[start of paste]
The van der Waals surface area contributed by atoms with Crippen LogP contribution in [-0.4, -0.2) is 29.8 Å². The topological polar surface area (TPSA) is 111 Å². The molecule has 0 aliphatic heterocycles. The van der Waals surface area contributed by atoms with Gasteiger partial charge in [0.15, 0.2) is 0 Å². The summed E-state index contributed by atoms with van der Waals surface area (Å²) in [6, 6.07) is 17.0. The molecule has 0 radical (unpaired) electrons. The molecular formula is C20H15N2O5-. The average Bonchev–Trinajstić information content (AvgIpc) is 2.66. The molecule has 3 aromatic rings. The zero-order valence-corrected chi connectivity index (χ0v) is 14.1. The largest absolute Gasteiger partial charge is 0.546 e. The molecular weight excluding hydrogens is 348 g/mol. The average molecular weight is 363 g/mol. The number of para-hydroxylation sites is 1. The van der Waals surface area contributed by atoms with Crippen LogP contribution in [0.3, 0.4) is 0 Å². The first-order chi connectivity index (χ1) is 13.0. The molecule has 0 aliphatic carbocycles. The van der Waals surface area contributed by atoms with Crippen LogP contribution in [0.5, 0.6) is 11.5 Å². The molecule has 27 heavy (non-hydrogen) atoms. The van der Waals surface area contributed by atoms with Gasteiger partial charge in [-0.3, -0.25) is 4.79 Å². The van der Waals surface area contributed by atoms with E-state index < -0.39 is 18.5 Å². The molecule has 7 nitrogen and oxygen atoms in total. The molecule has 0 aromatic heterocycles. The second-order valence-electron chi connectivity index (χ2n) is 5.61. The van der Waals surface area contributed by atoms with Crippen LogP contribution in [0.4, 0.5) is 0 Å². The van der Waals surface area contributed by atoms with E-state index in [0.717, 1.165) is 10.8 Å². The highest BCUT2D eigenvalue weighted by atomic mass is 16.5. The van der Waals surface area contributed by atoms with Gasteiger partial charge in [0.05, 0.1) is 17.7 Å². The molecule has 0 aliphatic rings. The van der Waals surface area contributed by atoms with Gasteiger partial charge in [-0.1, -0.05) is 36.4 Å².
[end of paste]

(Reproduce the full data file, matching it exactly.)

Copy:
The van der Waals surface area contributed by atoms with Crippen LogP contribution in [-0.4, -0.2) is 29.8 Å². The topological polar surface area (TPSA) is 111 Å². The molecule has 0 aliphatic heterocycles. The van der Waals surface area contributed by atoms with Gasteiger partial charge in [0.15, 0.2) is 0 Å². The summed E-state index contributed by atoms with van der Waals surface area (Å²) in [6, 6.07) is 17.0. The molecule has 0 radical (unpaired) electrons. The molecular formula is C20H15N2O5-. The average Bonchev–Trinajstić information content (AvgIpc) is 2.66. The molecule has 3 aromatic rings. The zero-order valence-corrected chi connectivity index (χ0v) is 14.1. The largest absolute Gasteiger partial charge is 0.546 e. The molecular weight excluding hydrogens is 348 g/mol. The average molecular weight is 363 g/mol. The number of para-hydroxylation sites is 1. The van der Waals surface area contributed by atoms with Crippen LogP contribution in [0.3, 0.4) is 0 Å². The first-order chi connectivity index (χ1) is 13.0. The molecule has 0 aliphatic carbocycles. The van der Waals surface area contributed by atoms with Crippen LogP contribution in [0.5, 0.6) is 11.5 Å². The molecule has 27 heavy (non-hydrogen) atoms. The van der Waals surface area contributed by atoms with Gasteiger partial charge in [-0.3, -0.25) is 4.79 Å². The van der Waals surface area contributed by atoms with E-state index < -0.39 is 18.5 Å². The molecule has 7 nitrogen and oxygen atoms in total. The molecule has 0 aromatic heterocycles. The second-order valence-electron chi connectivity index (χ2n) is 5.61. The van der Waals surface area contributed by atoms with Crippen LogP contribution in [0.4, 0.5) is 0 Å². The van der Waals surface area contributed by atoms with E-state index in [0.717, 1.165) is 10.8 Å². The highest BCUT2D eigenvalue weighted by atomic mass is 16.5. The van der Waals surface area contributed by atoms with Gasteiger partial charge in [0.05, 0.1) is 17.7 Å². The molecule has 0 aliphatic rings. The van der Waals surface area contributed by atoms with Gasteiger partial charge in [-0.1, -0.05) is 36.4 Å².